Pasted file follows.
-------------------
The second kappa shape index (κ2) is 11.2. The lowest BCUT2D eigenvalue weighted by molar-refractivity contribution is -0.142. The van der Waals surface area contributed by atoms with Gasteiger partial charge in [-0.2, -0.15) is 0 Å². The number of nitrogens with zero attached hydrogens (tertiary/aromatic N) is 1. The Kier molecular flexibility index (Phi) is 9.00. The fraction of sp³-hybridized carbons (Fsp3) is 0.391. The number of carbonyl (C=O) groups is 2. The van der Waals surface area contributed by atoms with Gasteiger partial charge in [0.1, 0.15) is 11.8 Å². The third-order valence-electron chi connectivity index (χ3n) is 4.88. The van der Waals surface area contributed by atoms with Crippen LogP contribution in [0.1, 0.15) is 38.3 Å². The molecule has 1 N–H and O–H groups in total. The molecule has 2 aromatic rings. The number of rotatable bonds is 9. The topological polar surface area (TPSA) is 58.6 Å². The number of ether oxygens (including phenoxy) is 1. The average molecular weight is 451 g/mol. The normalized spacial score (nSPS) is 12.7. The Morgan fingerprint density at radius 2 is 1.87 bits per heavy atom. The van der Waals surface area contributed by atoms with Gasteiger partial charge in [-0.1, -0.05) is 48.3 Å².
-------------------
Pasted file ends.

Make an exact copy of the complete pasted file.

The second kappa shape index (κ2) is 11.2. The lowest BCUT2D eigenvalue weighted by molar-refractivity contribution is -0.142. The van der Waals surface area contributed by atoms with Gasteiger partial charge in [-0.2, -0.15) is 0 Å². The number of nitrogens with zero attached hydrogens (tertiary/aromatic N) is 1. The Kier molecular flexibility index (Phi) is 9.00. The fraction of sp³-hybridized carbons (Fsp3) is 0.391. The number of carbonyl (C=O) groups is 2. The van der Waals surface area contributed by atoms with Gasteiger partial charge in [0.1, 0.15) is 11.8 Å². The third-order valence-electron chi connectivity index (χ3n) is 4.88. The van der Waals surface area contributed by atoms with Crippen LogP contribution in [0.1, 0.15) is 38.3 Å². The molecule has 1 N–H and O–H groups in total. The molecule has 2 aromatic rings. The number of rotatable bonds is 9. The topological polar surface area (TPSA) is 58.6 Å². The number of ether oxygens (including phenoxy) is 1. The average molecular weight is 451 g/mol. The normalized spacial score (nSPS) is 12.7. The Morgan fingerprint density at radius 2 is 1.87 bits per heavy atom. The van der Waals surface area contributed by atoms with Gasteiger partial charge in [-0.1, -0.05) is 48.3 Å².